People who drink alcohol are more likely to get cancer regardless of how much or little they drink, according to research analysis published in the journal Addiction .
About 6 percent of cancers to specific body parts are linked to alcohol use, according to author Jennie Connor, Chair of the Preventive and Social Medicine Department at Otago University in New Zealand.
It's not primary research, but Connor said some media have responded to it as if it was because these "well-established findings are not widely appreciated."
"This paper is a critical review of existing research, a discussion of how we conclude associations are causal," Connor said. "The main conclusion is that the evidence that alcohol is a cause of at least seven types of cancer is strong. In contrast, the evidence that alcohol has benefits for health (heart disease) is much weaker.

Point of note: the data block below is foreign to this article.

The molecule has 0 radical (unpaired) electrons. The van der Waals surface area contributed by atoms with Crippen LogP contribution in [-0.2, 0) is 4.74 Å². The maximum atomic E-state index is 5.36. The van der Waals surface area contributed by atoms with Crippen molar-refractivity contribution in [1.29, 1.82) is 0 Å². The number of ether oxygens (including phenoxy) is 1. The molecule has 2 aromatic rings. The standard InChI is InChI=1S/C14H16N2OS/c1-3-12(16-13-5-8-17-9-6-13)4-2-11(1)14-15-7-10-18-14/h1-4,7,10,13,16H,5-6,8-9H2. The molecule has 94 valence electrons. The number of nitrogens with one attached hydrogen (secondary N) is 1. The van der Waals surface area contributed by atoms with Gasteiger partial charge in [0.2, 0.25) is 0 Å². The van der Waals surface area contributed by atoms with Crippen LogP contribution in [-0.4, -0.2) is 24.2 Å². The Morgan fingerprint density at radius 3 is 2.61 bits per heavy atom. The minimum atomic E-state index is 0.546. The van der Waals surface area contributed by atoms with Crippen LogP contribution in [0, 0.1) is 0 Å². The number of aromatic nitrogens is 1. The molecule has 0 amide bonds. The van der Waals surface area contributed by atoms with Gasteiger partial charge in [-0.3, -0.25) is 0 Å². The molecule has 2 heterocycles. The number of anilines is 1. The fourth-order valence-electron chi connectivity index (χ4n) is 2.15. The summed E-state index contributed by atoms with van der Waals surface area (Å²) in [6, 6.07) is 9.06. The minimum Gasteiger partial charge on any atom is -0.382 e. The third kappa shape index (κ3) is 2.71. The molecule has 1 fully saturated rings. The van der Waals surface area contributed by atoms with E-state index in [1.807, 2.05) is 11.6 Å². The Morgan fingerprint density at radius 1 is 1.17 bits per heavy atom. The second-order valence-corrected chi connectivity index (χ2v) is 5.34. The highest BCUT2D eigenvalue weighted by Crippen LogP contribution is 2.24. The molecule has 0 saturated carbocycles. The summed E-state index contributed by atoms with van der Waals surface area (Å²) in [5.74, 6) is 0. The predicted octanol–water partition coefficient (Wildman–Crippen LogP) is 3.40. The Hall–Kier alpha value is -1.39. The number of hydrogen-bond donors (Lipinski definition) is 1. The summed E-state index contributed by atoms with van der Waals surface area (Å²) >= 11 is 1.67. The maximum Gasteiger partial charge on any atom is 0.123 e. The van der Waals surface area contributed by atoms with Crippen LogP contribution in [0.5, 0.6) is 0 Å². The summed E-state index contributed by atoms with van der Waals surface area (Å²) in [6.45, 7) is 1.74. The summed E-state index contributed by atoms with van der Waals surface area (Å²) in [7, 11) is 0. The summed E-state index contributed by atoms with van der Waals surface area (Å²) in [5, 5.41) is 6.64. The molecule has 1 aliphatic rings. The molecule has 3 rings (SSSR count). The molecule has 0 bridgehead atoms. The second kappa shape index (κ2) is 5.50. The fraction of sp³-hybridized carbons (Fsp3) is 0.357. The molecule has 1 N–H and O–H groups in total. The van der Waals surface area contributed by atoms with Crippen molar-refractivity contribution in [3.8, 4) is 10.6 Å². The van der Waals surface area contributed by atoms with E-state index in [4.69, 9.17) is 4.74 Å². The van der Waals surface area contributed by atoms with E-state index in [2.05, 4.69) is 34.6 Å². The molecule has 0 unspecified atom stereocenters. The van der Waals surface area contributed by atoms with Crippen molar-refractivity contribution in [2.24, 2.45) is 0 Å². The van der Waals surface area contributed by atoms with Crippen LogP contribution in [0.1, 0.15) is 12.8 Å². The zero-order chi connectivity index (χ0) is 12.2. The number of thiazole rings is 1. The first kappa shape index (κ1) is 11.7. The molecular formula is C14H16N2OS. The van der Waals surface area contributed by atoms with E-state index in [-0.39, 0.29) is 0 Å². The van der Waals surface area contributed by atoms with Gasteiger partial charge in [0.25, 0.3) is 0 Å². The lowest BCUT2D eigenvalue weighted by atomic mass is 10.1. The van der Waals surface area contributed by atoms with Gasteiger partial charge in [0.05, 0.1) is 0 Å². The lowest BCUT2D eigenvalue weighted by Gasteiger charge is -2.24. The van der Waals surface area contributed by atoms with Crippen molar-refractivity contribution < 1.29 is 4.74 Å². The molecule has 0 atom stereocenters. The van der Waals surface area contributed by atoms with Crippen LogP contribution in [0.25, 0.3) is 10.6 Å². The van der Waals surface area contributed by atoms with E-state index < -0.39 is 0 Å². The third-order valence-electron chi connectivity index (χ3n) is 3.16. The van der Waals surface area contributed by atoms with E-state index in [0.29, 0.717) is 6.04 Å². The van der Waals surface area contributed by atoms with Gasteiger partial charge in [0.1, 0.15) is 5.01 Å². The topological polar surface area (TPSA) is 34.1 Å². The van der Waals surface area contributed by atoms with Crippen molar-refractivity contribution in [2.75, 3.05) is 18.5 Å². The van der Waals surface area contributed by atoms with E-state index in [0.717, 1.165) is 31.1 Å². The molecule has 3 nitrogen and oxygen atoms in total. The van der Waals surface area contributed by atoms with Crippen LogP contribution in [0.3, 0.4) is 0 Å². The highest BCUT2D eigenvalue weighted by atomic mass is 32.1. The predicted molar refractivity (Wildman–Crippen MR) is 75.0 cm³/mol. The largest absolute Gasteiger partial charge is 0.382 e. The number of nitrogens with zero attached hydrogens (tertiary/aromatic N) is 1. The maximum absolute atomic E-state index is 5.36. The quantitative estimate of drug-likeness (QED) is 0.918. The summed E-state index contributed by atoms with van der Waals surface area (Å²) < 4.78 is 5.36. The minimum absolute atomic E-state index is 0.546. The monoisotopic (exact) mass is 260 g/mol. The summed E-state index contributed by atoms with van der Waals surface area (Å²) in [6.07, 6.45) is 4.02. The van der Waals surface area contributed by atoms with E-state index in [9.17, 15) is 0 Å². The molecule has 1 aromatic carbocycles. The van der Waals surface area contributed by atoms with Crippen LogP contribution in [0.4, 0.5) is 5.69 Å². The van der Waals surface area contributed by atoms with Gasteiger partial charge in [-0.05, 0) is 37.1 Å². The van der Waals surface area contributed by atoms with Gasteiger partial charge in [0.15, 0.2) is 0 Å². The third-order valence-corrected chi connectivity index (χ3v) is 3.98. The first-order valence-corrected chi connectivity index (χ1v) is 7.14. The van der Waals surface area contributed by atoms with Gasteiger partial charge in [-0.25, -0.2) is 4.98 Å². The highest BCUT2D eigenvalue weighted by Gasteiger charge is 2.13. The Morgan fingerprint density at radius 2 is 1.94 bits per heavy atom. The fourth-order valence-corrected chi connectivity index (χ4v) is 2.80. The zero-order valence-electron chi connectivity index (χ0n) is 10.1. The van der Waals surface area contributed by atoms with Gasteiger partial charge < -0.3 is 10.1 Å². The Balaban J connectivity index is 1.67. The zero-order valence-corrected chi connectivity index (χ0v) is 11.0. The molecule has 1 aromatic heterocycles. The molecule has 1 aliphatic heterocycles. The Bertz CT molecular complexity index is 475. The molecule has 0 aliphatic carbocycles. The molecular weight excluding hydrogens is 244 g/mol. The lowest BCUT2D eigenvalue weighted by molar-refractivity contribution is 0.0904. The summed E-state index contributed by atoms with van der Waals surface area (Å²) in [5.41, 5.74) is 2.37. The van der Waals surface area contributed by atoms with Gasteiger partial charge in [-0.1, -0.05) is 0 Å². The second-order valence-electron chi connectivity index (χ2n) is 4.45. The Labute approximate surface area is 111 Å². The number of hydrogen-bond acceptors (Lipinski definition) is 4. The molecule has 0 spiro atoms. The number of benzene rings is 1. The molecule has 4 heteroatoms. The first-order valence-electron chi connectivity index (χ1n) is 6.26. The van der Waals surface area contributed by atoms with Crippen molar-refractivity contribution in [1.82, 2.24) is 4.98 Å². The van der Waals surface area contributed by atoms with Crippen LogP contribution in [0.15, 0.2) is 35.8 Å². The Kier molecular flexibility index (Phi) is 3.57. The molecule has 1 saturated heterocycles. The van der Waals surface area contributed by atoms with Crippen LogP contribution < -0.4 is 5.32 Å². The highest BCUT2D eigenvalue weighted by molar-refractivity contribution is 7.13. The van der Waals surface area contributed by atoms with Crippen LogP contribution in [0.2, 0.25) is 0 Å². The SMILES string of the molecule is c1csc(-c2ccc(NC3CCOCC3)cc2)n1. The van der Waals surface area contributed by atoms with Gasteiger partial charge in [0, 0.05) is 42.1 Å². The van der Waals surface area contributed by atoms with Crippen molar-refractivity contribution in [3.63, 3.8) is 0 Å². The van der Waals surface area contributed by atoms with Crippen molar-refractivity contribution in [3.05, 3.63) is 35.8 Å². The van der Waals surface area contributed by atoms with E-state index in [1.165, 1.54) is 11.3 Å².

The liver, colon, esophagus, female breast, prostate, pancreas and skin are more susceptible to cancer in those who drink alcohol, the research concludes.
This information should be taken into account when deciding on the healthiest alcohol policies to adopt, Connor said.
"Public knowledge of the effects of alcohol and cancer is poor, and alcohol industry groups disseminate misinformation to confuse the public further," she said.
The new research comes from a decade of studies from many health organizations, including the World Cancer Research Fund.
Connor said the new analysis doesn't surprise her. "All experts who work in this area know that this is the case."
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